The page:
We respect your privacy. Any information you disclose is confidential to the Student Wellbeing Services team within Learning Support and Wellbeing which comprises counsellors, mental health workers, wellbeing officers, care leaver and administrative staff. As a rule we do not pass on personal information about you, including your attendance, to anyone outside the service (such as parents, tutors or placement staff).
There are certain exceptions:
1. Where you give us express consent to disclose information (for example if you request an extenuating circumstances letter).
2. Where, in order to support you, we need to contact your GP or involve other University services, such as Disability Services. It is our practice to discuss any such contact with you in advance and any information shared will be on a strictly ‘need to know’ basis.
3. Where the law requires us to break confidentiality (we are talking about serious crime such as terrorism and drug-trafficking, rather than misdemeanours).
4. If you give us information that leads us to believe that you, or someone else, is at serious and/or imminent risk of harm then we may take steps to minimise this danger. This would include child protection issues. Any action would usually be discussed with you first.
Fitness to Practice
If you are training to be a doctor, nurse, teacher or social worker, the University also has a duty of care to the members of the public. In exceptional circumstances, where Student Wellbeing staff feel that the difficulties you are experiencing place people in your care at risk of harm, we would contact the relevant school to enable you to access additional and appropriate support, such as Occupational Health. You would be included in and supported through this process wherever possible.
Student Wellbeing staff are required to receive professional clinical supervision for their work to ensure quality of practice. Your sessions (but not your identity) may be discussed in supervision, which is confidential and undertaken with an experienced practitioner.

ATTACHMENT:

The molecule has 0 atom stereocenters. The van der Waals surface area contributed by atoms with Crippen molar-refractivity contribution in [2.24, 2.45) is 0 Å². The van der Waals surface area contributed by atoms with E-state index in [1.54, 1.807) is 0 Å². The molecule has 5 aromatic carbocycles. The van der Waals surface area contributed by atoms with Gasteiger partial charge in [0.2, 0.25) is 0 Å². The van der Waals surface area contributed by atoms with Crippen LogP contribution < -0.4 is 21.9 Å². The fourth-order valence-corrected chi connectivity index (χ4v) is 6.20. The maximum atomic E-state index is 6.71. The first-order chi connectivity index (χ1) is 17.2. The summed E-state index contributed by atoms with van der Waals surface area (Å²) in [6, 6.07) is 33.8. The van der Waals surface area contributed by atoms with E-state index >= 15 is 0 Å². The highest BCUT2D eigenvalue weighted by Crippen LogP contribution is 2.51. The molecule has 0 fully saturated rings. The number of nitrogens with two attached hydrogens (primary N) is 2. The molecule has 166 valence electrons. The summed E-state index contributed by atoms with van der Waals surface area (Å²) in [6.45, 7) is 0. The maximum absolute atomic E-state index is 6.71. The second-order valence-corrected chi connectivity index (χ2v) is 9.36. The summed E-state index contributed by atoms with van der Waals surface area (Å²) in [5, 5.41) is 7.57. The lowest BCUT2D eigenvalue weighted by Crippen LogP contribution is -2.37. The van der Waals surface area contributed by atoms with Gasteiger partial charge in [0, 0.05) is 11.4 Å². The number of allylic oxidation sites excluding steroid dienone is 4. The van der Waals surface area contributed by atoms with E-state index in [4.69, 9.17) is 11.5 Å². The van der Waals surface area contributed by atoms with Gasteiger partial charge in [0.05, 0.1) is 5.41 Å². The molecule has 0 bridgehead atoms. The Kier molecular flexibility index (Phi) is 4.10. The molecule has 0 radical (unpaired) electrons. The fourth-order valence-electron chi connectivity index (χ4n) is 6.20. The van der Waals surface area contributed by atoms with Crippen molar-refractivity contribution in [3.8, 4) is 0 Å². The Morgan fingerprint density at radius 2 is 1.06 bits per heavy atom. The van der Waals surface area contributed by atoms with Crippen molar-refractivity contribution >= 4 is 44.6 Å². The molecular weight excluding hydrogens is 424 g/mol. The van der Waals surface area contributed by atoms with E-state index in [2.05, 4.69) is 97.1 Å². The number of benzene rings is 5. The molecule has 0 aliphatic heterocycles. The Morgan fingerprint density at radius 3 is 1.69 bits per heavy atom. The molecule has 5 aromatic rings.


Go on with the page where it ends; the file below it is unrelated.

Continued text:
Record keeping and Data Protection
It is considered good practice for Student Wellbeing staff practitioners to keep records of their client work. If you use the service you will be asked to sign a confidentiality agreement confirming you have received the data protection information and that you consent for us to keep details of your sessions. These records contain brief and factual information. Information is held on a password-protected database (we no longer keep paper records) and kept for a period of six years; at this point it will be deleted.
Access to Notes
Under the terms of the 1998 Data Protection Act, you have a right to access all notes kept on you. If those notes contain references to other individuals these may not be made available to you, as data protection is also granted to third parties.
If your file includes a letter or additional information from the person responsible for your clinical care, such as a GP or psychiatrist, consent from the relevant practitioner must be obtained before the correspondence is disclosed.
If you wish to see your file, you should put a request in writing to the Manager of the Student Wellbeing Services, Anne Bentley, giving at least ten days’ notice.
Although we provide a high quality, professional service, if you feel we have fallen short of our high standards please raise this in the first instance with the member of Student Wellbeing Services with whom you are linked. If you would like to speak to someone else you may always contact the Manager, Anne Bentley. Any concern will be handled with sensitivity.
Members of the Student Wellbeing Service subscribe to their own relevant professional bodies. The counsellors are members of the British Association for Counselling and Psychotherapy Ethical Framework and are subject to the BACP Professional Conduct Procedure.
Formal complaints should be addressed via the University’s student complaints procedure.